Tara, Slovenia

10 Questions with Tara Nanut

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Tara Nanut, 26, from Slovenia is a Ph.D. student at the Jozef Stefan Institute in Slovenia.

Her research is about CP-violation, the fundamental asymmetry between matter and antimatter, which is clearly noticeable based on the fact that the universe is made of solely matter, not antimatter.

Tara is a participant of the 66th Lindau Nobel Laureate Meeting which is dedicated to the field of physics in 2016.

Enjoy the interview with Tara and get inspired:

  1. What inspired you to pursue a career in physics / STEM?

The fundamentalness of it. I was both blessed and cursed with the fact that I was equally good in all subjects at school, thus liking all and nothing, and nobody was able to advise me a career path – saying “well you can do anything, really”. Suggestions ranged from literature to geography to languages, but somehow I could not see the “magic” in any of them, something that would really capture me above all else. To the point that, in this search for “magic”, I blurted once that I’ll go do metaphysics and study the powers of mind control, and such. To which my mother replied calmly that if I want to do that, I have to study physics first. “If you want to understand how a mind can influence a spoon,” she said, “you have to first understand all the physical laws of the spoon”.
And the more I thought of this, the more intrigued I was in this basic proposition: physics. To understand the physical laws of the spoon? To understand the most fundamental laws there are. To understand, in a way, the world. This was magic by itself.
In this pursuit of fundamentalness, I further chose particle physics, and to this day, what goes on in this tiniest world of the most basic particles still blows my mind.

  1. Who are your role models?

I have thought long and hard, trying to find a name to put here, until I realised that if I have to think so much about it, there obviously isn’t one. No, I don’t have any particular role models. I don’t really pre-set my life with very precise future goals. I work it one thing at the time, and somehow the next goal always presents itself in the right way. I am not pre-determining my goals for too far in life, who knows, maybe an idea will come later that will be better of anything I can think of now. As long as I do my best in what I’m doing at any time, I believe things will develop in the right way at the right time.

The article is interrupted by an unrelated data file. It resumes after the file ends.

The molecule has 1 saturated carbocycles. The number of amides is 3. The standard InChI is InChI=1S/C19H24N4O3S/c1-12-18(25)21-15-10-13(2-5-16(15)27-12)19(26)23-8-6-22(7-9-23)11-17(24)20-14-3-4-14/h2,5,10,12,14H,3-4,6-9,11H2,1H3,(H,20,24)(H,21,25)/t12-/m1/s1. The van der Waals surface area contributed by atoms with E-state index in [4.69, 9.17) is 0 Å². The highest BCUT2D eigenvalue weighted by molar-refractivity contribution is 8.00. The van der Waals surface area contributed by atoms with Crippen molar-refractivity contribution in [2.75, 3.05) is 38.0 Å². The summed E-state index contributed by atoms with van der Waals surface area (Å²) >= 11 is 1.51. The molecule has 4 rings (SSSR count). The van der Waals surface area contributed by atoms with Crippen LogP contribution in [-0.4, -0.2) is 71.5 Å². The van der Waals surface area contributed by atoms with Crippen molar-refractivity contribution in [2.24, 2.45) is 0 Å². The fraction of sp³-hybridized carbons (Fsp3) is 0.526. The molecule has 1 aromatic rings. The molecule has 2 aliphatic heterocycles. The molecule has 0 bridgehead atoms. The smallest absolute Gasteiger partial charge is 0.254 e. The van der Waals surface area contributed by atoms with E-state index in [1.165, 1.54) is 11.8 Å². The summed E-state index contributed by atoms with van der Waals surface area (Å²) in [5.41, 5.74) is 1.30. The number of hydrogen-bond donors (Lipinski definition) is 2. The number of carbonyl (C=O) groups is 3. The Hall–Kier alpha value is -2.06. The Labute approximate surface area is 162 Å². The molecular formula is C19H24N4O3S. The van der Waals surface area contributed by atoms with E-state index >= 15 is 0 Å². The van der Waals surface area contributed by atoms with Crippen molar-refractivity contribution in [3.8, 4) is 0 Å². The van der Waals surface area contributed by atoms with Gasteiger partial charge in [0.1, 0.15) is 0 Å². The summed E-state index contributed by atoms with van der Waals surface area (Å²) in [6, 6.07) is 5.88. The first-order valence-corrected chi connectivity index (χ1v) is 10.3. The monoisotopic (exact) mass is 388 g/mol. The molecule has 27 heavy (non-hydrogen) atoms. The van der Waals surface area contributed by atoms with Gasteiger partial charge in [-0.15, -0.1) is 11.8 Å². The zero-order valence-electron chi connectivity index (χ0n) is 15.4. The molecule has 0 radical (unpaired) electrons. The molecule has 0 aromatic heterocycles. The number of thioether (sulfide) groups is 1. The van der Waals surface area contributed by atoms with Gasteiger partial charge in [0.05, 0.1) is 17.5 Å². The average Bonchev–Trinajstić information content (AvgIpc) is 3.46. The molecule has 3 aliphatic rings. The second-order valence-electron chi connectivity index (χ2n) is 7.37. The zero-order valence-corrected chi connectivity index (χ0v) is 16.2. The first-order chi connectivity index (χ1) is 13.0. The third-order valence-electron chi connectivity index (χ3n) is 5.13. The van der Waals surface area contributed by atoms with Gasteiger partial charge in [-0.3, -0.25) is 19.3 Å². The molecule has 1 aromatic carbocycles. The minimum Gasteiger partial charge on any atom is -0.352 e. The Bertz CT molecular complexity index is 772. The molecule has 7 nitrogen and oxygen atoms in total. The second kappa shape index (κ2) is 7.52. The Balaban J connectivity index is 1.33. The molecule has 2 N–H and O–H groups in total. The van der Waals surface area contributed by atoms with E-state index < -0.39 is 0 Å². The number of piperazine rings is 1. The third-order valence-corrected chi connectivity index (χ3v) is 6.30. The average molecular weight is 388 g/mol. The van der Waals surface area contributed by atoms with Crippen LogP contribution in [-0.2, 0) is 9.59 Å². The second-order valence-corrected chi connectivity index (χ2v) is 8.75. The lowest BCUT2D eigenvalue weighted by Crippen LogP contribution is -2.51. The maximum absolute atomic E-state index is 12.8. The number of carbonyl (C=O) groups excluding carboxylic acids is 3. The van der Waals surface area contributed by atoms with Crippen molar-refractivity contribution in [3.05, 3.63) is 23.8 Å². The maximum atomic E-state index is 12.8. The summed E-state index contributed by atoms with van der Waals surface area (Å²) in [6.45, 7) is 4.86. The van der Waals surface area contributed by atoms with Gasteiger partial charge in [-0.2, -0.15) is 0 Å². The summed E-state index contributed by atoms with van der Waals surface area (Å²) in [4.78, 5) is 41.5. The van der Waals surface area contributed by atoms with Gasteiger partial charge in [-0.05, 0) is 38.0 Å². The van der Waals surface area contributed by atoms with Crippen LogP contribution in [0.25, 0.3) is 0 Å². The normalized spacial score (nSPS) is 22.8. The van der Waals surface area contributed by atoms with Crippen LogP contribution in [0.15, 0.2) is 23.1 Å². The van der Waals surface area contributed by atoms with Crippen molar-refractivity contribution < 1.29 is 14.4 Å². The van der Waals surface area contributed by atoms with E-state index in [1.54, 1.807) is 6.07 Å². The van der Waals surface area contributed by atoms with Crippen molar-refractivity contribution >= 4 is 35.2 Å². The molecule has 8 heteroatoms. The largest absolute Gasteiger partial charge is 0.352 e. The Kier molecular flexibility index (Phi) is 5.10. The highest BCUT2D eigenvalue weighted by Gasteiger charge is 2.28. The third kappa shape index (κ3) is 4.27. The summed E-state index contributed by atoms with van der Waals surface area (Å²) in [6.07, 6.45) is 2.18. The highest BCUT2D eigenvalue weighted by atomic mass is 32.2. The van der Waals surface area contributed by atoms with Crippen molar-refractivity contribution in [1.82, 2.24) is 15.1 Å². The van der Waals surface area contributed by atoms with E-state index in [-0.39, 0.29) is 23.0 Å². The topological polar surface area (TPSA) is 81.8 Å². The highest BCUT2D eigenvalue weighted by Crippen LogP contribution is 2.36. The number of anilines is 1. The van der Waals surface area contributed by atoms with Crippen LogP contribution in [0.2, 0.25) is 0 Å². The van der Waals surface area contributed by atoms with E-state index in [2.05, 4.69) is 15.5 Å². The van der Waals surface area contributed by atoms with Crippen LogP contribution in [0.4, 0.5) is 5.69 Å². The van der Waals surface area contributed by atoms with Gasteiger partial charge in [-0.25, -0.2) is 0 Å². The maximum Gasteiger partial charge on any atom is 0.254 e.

1. How did you get to where you are in your career path?

A career in science was always a subject to look at in awe – it’s the best of the students that continue to a phD, and the best of them that then go on in science. I had this in the corner of my mind, but it would’ve taken a big step and a lot of confidence to actually set it as a goal. But before I had to actually decide what career path to pursue as I was nearing the end of my studies, the professor that I would’ve wanted most to work with approached me with an offer of a position. It was like a dream come true before you even dared to acknowledge it as your dream. Sold!

  1. What is the coolest project you have worked on and why?

The Belle II experiment. It is the next generation high energy physics experiment going online 2018 and is expected to push boundaries of flavour physics and high precision measurements even further. It is very exciting to work on such a project that will shape high energy physics in the next decades.